Europe truckmakers pledge to cut fuel consumption


HANOVER, Germany, Sept 23 (Reuters) - European truckmakers pledged on Tuesday to reduce fuel consumption by 2020 in line with a European Union objective, but called on legislators not to oppose the industry's own attempts to cut emissions.

"The commercial vehicles industry has united behind the 'Vision 20-20': We will further decrease the consumption of modern trucks by on average 20 percent per tonne/kilometer by the year 2020," Daimler Trucks chief Andreas Renschler said.

Speaking as commercial vehicles head of Brussels-based industry association ACEA, the Daimler executive said he appreciated an offer from the European Commission to discuss future regulations in a fair and cooperative manner.

"However, last month the Commission started an initiative to regulate emission limits for vans and minibuses that stands in contrast to this commitment," he said.

"We need the governments as allies, not opponents of the commercial vehicle industry."

Renschler called the Commission's proposal inappropriate and counterproductive since it blurred the distinctions between individual mobility provided by passenger cars and the services transporters and delivery vans provide by moving freight.

"It disregards the fact that a single (Mercedes-Benz) Sprinter-class vehicle offers the loading volume of six small vans but with only a third of the CO2 emissions of these six vans," he said.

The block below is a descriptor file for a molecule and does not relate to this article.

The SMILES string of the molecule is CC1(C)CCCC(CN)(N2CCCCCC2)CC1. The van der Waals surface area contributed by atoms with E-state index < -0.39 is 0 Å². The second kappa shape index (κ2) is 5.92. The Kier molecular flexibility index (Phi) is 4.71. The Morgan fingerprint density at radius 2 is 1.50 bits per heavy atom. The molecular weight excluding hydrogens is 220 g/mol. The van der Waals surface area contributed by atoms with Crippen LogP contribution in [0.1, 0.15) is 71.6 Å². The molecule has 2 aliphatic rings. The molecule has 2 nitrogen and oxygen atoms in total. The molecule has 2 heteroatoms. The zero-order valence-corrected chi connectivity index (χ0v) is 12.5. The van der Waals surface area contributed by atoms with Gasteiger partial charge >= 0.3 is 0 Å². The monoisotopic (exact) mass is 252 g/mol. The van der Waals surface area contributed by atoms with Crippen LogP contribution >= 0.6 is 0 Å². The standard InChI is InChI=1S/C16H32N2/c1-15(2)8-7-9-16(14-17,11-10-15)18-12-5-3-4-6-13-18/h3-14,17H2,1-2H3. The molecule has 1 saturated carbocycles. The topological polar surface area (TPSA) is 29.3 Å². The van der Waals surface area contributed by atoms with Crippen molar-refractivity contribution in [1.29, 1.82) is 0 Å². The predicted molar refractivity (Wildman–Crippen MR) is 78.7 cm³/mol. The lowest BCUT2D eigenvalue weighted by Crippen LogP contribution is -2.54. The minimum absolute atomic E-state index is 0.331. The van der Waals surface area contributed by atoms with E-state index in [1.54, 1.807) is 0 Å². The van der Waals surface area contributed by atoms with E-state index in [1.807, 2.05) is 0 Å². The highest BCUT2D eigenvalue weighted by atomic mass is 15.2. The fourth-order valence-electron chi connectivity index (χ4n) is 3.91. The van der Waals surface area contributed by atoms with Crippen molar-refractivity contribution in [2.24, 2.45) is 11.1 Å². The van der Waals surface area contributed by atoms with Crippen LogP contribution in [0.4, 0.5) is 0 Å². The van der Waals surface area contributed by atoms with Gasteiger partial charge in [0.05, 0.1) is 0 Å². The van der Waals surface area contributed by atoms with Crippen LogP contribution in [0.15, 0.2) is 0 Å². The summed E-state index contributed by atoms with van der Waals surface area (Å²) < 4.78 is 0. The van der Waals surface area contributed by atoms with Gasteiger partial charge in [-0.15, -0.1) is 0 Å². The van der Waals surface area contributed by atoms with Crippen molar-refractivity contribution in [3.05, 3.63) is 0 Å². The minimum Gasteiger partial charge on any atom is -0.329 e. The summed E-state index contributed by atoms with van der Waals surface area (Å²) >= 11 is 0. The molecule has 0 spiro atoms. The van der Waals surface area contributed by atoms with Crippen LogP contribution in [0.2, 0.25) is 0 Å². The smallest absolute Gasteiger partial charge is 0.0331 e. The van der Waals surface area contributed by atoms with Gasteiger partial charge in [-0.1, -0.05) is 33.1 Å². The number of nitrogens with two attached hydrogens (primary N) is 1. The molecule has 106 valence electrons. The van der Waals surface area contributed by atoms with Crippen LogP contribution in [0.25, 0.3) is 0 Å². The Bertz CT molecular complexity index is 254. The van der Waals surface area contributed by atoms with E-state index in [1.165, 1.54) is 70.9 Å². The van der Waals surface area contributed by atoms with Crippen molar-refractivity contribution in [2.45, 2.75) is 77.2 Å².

He also appealed to governments in Europe, the United States and Japan to agree on harmonised emission regulations, test cycles and fuels in order to assist truckmakers in addressing the carbon dioxide issue with advanced technologies.

"For our industry, that (lack of harmonisation) usually means that everything takes significantly longer and may cost three times the money. The result is that the impact of environmentally friendly technologies is not what it could or should be," Renschler added.

European truckmakers support an integrated approach that would shift some responsibility onto the oil industry, hauliers, truck operators and even the drivers, since the way a truck is driven can reduce fuel consumption by 10 percent on its own.

Renschler said the truck industry remains the backbone of the global economy, carrying nearly 80 percent of freight in industrialised countries and directly employing 250,000 people in Europe alone. (Reporting by Christiaan Hetzner; Editing by Quentin Bryar)



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